Toney (2016) finds that a doubling of the wealth of a person’s grandparents predicts an 18% increase in their own wealth if they are white but only a 2% increase in their wealth if they are black. Moreover, the effect among black Americans is not statistically significant, meaning that there is a reasonable change that it is due to sampling error and that the relationship in the general population is actually zero.


Toney (2016)

On the basis of this data, we can make a prediction about what would happen to black wealth in the future if it were presently set to equal the wealth of white people. So, for instance, if black wealth was increased by a factor of 7.5, three generations later their net wealth would only by 1.5 times greater than it was prior to the 7.5 factor increase and this would leave restore the vast majority of the initial racial wealth gap. While the above paper only looks at three generations, it makes sense to assume that this initial wealth increase would fall apart even more in future generations until it was effectively zero.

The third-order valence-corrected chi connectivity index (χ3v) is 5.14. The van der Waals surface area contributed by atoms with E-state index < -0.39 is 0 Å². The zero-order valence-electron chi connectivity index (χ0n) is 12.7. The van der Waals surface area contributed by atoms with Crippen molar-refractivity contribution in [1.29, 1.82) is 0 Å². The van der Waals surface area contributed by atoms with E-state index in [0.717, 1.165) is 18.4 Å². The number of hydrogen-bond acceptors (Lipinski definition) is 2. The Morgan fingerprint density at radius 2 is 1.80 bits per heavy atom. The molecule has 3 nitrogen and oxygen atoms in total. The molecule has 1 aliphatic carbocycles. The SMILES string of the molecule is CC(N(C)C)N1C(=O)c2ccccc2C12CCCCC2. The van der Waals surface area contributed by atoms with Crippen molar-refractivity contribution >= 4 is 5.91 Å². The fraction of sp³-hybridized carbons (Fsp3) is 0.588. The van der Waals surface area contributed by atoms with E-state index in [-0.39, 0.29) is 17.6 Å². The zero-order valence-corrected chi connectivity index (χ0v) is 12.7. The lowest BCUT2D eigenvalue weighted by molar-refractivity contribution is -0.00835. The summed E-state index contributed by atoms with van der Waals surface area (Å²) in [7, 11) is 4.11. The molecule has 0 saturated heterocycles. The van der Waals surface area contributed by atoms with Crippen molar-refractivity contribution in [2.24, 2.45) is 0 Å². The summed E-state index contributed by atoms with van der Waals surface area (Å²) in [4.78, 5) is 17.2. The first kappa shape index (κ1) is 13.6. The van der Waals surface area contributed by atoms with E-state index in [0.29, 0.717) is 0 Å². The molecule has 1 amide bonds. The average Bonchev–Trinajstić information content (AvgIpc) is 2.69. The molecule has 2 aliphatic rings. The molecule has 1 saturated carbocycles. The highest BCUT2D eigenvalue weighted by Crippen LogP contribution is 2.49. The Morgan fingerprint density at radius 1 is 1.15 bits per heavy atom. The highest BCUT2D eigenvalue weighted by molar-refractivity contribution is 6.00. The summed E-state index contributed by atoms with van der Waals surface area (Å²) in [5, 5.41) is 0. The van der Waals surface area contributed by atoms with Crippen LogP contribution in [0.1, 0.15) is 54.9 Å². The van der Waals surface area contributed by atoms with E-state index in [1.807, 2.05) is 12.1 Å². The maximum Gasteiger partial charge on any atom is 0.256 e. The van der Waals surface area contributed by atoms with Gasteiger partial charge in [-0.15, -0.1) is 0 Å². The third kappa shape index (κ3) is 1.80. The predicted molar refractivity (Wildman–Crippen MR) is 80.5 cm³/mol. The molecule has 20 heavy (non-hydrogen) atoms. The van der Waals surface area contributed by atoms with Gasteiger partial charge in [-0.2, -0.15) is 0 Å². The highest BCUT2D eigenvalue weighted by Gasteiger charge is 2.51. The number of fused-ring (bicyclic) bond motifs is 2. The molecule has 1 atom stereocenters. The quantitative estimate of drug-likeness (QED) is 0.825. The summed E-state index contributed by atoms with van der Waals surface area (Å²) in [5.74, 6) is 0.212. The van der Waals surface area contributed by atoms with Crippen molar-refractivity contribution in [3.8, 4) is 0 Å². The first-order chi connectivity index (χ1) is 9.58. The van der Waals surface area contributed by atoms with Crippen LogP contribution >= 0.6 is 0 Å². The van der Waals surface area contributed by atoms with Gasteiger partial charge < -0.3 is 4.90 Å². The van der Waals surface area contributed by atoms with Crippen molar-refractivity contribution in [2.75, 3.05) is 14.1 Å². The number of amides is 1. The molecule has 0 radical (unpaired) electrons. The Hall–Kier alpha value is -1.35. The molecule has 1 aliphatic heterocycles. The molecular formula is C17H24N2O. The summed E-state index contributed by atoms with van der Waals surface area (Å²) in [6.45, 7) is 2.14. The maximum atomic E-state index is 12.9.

Similar results were found by Chetty et al. (2018) who were given data by the IRS that allowed them to conduct a statistical analysis where the sample was the entire US population that filed taxes between the years 1989 and 2015. Chetty et al replicated in dramatic fashion the finding that parental wealth doesn’t transfer to future generation well in black families. They write: “A black child born to parents in the top quintile is roughly as likely to fall to the bottom family income quintile as he or she is to remain in the top quintile; in contrast, white children are nearly five times as likely to remain in the top quintile as they are to fall to the bottom quintile”

Given these findings, there’s no good reason to suspect that racial economic inequality would be significantly reduced in the long run even if the median wealth of black Americans today was elevated to the median wealth of whites. In a few generations, data we have would lead us to suspect that black wealth would regress back towards where it is now.